Bernanke on Banks

For all his reputation as President Silver Tongue, Mr. Obama sure has had trouble articulating a coherent response to the cries of bank nationalization. Maybe he should stop trying and leave the public banking remarks to Federal Reserve Chairman Ben Bernanke.

In a Tuesday Senate hearing, Mr. Bernanke told Republican Senator Bob Corker that even banks that are too big to fail aren’t too big to be controlled by government. He said they are sitting on bad assets, but retain franchise value and decent cash flow. He was the first person in charge to point out that the government already “props up” the banking system through depositors insurance and other guarantees.

He was also clear that even if public capital is needed to shore up banks through this time, the goal is for it to leave when banks are doing well enough for private capital to flow back in. Public capital in, banks get healthy, private capital returns, public capital out. That’s a temporary measure some are calling nationalization, but the way Mr. Bernanke puts it mutes the sound of socialism.

In the video below, listen to:

  • His explanation of the public capital injection. (4:20)

  • His suggestion to use the term “public-private partnership” instead of nationalization, and his explanation that, “It’s not nationalization because the banks would not be wholly owned, or probably even majority owned, by the government.” (6:35)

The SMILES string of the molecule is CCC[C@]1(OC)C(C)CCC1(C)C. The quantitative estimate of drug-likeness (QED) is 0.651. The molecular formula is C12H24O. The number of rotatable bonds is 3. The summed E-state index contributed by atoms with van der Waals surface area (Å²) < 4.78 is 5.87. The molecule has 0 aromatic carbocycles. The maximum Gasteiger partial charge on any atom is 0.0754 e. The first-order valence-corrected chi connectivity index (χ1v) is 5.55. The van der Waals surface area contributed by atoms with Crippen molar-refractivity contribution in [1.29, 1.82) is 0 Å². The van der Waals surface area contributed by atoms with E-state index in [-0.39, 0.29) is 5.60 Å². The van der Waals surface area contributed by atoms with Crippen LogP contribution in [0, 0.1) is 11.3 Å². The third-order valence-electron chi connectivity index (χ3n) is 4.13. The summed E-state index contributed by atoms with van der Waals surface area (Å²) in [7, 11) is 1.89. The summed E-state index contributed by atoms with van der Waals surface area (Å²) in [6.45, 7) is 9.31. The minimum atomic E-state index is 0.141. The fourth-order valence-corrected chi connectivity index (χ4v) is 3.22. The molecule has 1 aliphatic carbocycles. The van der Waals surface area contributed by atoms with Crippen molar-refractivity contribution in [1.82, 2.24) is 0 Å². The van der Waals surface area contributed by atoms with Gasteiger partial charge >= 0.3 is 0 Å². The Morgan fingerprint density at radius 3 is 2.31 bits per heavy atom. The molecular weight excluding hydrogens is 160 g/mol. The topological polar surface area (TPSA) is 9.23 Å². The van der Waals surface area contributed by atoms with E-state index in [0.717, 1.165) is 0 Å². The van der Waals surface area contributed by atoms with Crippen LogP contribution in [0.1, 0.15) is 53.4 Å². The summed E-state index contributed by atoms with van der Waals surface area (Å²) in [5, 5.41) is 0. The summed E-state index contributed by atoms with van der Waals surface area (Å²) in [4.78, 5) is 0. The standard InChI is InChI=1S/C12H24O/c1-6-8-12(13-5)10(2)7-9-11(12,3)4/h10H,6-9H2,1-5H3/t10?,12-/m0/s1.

• His answer to why anybody would buy common shares in banks today: “Well, they wouldn’t today, but I think eventually they will as all the elements of the program work together to take off the bad assets, to recapitalize, and to get them restructured.” (7:34)


In Kelly Letter Note 15, sent Feb. 15, I wrote to subscribers:

…the government is leaning toward guaranteeing crap assets so banks can keep operating in an under-capitalized state while waiting for the economy to recover.

Few economists expect that to work out. Most see the scenario going like this: government muddles along for much of this year with various stop-gap measures to prop up the bankrupt banking system, realizes in nine or 12 months that the economy is waiting on the banks as much as the banks are waiting on the economy, and finally bites the bullet with a massive bank nationalization effort.

That looks to be precisely what’s unfolding. The spokesperson for the government had better be Mr. Bernanke, not Messrs. Geithner or Obama.

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